When people find out I work in HR, it’s pretty common that they’ll say “Oh right, that’s hiring and firing!” Well I’m here to say that it is so much more than that! Although of course those are two important parts of the job. The reality is that HR is a brilliant, well-rounded and exciting career with lots of different elements and specialisms! It’s rewarding, challenging, and different every single day! And I’m not just saying that because it happens to be my chosen career path.
My Action Learning Set recently asked me to do a presentation on HR and what they’ll need to know to successfully manage teams in the future. So in anticipation of what I hope will be a useful, informative (maybe even fun, we’ll see) session, I thought I’d give some examples of what someone working in HR might get involved with.
- Employee Relations: this is what most people think of HR as being – giving advice, whether that’s on NHS Terms and Conditions, sickness absence management, performance, disciplinaries, grievances, or cases of bullying and harassment. I find this aspect of the job really rewarding as you can see first-hand the impact you’re having within a short time-frame.
- Change Management: whenever a service is being altered or redesigned, and this has an impact on people’s jobs, there needs to be a formal process to make sure changes are implemented fairly and consistently. This means HR working closely with staff, managers and union representatives to ensure the process runs smoothly.
- Project Management: I’m currently co-ordinating two large projects, one to develop a new recruitment and retention website, and the other to restructure our HR department and get teams working closer together for a streamlined, effective HR service. I pride myself on being the Queen of Organisation, so project management appeals to me even though it’s not always as fast-paced as casework. Every project is different and offers new opportunities to learn (and to perfect my Gantt chart techniques).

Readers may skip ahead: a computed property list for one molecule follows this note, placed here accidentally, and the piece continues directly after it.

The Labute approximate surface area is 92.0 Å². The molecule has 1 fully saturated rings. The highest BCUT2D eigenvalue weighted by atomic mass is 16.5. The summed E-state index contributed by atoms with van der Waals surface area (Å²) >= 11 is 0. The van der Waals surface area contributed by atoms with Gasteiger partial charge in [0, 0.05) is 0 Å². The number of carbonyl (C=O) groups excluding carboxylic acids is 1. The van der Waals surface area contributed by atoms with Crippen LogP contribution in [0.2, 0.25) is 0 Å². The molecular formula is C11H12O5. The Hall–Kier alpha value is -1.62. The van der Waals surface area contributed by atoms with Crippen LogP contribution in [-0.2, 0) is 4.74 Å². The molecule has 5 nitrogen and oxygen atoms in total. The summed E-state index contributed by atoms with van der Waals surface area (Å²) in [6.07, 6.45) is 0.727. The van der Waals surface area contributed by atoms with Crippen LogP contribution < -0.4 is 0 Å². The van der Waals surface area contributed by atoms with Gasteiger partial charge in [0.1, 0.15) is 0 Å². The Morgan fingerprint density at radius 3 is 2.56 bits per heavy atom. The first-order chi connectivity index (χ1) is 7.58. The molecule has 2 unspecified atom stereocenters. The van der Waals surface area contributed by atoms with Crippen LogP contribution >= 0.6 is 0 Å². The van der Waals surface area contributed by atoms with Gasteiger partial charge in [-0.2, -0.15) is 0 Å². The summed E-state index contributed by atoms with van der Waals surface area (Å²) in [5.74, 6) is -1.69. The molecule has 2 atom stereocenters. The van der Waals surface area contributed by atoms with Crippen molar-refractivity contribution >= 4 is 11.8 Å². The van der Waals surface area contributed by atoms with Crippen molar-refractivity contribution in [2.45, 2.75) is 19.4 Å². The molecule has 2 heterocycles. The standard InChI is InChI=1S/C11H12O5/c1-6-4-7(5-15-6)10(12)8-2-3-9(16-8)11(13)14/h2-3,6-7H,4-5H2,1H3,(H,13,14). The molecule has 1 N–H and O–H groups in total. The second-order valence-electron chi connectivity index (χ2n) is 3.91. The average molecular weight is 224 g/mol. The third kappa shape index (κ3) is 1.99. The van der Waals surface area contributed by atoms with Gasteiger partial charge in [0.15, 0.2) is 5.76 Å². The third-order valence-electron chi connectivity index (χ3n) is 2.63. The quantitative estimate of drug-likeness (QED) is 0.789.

- Workforce Planning and Analytics: whenever a new ward is built or services move around, workforce planning is one of the very first steps – you have to know exactly how many people you’ll need to run it effectively and efficiently. Analytics is also important, for instance using data to understand agency spend and how this might be reduced, or looking at how many people are accessing training and having meaningful appraisals.
- Organisational Development: OD is a huge area, and it’s importance is gathering recognition across the NHS. It’s all about making sure staff, and therefore the organisation, are developed and well-supported. It includes working on team culture, leadership development, and talent management from someone’s induction right through their career within the organisation. There are so many different aspects to OD – interventions can be on an individual, team, service and organisational level.
- Staff Engagement: I was really inspired on Time to Talk Day on 1st February when people all over the country got together in their teams to raise awareness of mental health issues, and take the opportunity to normalise conversations around this topic. We have some brilliantly dedicated Time to Change Champions here at University Hospitals of Leicester, and a Staff Engagement Team who have lots of great ideas for supporting staff, so I’m looking forward to seeing what we can do next.
As I start to think about my first post-scheme job, I’m feeling really excited for the future. Wherever I end up, HR is a huge area with lots of opportunities and I look forward to exploring more of them.